Affordable, wrinkle-free, easy to clean, and resilient. How’s that for your bedding? Impressive right? These are some of the irresistible traits flaunted by polyester. It’s little wonder that we are lured into stacking it in our closets.
But did you know that polyester is a health hazard? Did you know that it should not be in your sleep environment because of its toxicity? This article will explore the hazardous nature of polyester and why you should consider hurling it out of your bedroom.
What Is Polyester and Why Is It So Popular?
Polyester is purely a synthetic fabric. This means that it is manufactured through a chemical process. It is among the most widely used fabrics across the globe. Here are some reasons why it garners a lot of accolades:
- Doesn’t shrink or stretch easily
- Easy to clean and dry
- Wrinkle resistant
- Resistant to abrasion, mildew, and most chemicals
On its own, polyester has an overriding synthetic feel. It is mostly blended with natural fibers like cotton to achieve an array of textures. A cotton-polyester blend would for instance combine the breathability cotton offers with polyester’s versatility and anti-wrinkle properties.
How Is Polyester Manufactured?
Polyester is derived from petroleum and is manufactured through a highly toxic process as summarized below:
- The first stage involves creating a monomer under high heat. Monomers are small molecules that can bind to similar molecules to form very large molecules.
- The monomer is then combined with dimethyl terephthalate to create a polymer. Polymers are materials made of long repetitive molecule chains.
- Long strips of the molten polymer are then extracted, allowed to cool and dry before being broken into small pieces.
- The small pieces are melted once more and passed through a spinneret to form fibers.
- The resulting polyester fibers are processed further to achieve the desired type of polyester.
5 Grave Health Risks Posed by Polyester and Why It Should Not Be in Your Bed
Polyester abounds in our homes. From clothes, bedding, hats, furniture, ropes, seatbelts, and many other items. Here are some of the health hazards that polyester shoves into our homes.
1. It Is Uncomfortable
Polyester is not breathable. This means that moisture from the body gets trapped between the skin and the fabric. If your bedding has polyester in it, you will most likely be writhing in a sweaty pool at night during summer. Winter nights will also be awfully chilly for you.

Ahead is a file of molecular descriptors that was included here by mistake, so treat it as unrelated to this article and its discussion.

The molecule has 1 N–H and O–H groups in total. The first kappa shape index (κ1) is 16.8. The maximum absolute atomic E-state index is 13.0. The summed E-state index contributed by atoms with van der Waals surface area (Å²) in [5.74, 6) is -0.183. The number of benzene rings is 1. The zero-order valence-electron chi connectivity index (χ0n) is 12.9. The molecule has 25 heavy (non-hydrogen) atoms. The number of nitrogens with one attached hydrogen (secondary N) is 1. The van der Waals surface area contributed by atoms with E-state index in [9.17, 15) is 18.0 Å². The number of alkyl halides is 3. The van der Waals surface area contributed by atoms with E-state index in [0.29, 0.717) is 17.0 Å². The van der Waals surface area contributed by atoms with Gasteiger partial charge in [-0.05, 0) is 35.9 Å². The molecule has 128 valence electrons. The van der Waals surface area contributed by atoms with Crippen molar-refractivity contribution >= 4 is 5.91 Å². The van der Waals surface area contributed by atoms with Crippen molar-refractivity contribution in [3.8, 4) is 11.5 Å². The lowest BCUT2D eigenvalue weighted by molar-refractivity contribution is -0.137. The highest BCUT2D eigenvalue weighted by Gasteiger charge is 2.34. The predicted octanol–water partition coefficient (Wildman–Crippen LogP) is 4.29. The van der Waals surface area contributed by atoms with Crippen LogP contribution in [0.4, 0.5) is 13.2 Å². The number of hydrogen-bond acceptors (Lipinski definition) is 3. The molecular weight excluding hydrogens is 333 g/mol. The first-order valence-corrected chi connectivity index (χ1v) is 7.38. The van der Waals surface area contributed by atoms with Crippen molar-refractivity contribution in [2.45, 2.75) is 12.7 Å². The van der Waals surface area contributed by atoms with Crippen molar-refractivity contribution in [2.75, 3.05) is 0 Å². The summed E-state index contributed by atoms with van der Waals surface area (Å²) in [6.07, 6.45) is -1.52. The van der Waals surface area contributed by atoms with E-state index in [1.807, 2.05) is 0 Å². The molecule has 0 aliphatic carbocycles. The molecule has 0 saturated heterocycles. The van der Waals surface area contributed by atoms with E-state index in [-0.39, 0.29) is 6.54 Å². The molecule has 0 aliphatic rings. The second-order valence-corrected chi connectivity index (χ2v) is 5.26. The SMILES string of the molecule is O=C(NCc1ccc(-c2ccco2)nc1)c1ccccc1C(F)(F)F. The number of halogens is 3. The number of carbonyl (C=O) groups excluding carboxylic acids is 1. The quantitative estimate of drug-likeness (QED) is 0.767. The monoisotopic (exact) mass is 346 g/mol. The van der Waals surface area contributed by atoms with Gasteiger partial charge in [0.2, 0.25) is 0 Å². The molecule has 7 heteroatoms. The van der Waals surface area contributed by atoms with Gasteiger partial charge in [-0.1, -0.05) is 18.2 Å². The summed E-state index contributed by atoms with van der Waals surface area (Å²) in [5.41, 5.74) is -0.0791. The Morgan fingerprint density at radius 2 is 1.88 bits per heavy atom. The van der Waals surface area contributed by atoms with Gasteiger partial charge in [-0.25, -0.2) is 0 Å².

2. It Is a Potential Carcinogen
Yes, you read that right. They actually throw in a carcinogen known as antimony to act as a catalyst while producing polyester. Antimony can also wreak havoc on the lungs, heart, liver, and skin.
3. It Can Meddle With a Baby’s Normal Development
Polyester has several toxic substances that are dangerous to growing children. A Baby’s skin is thinner than that of an adult. It is, therefore, more permeable and chemicals can seep through much faster.
Because a baby’s liver detoxification system is still immature, any chemicals that seep through the skin may not be flushed out. This may in turn trigger developmental problems.
4. It Can Irritate the Skin
The harsh chemicals in polyester may irritate the skin and trigger rashes, redness, eczema, and other skin ailments.
5. It’s Horrible for the Environment
Polyester is horrible for the environment. Here’s why:
- It is manufactured in an energy-intensive environment that uses monstrous amounts of energy.
- It is a source of pollution since the chemicals used in its production often leach into the environment.
- It is often used in the fast fashion industry to produce cheap poor-quality clothes that fall apart after a few washes.
- It is non-biodegradable. This means that it can linger in the environment for up to 200 years.
Natural Fibers to the Rescue
Polyester causes great harm to both humans and the environment. Children are especially at a greater risk since their immune systems are still immature and their skin very delicate. Choose your bedding carefully to avoid inviting toxins into your sleep environment. When in doubt, natural fibers like cotton are a sure bet for both you and your little cherub.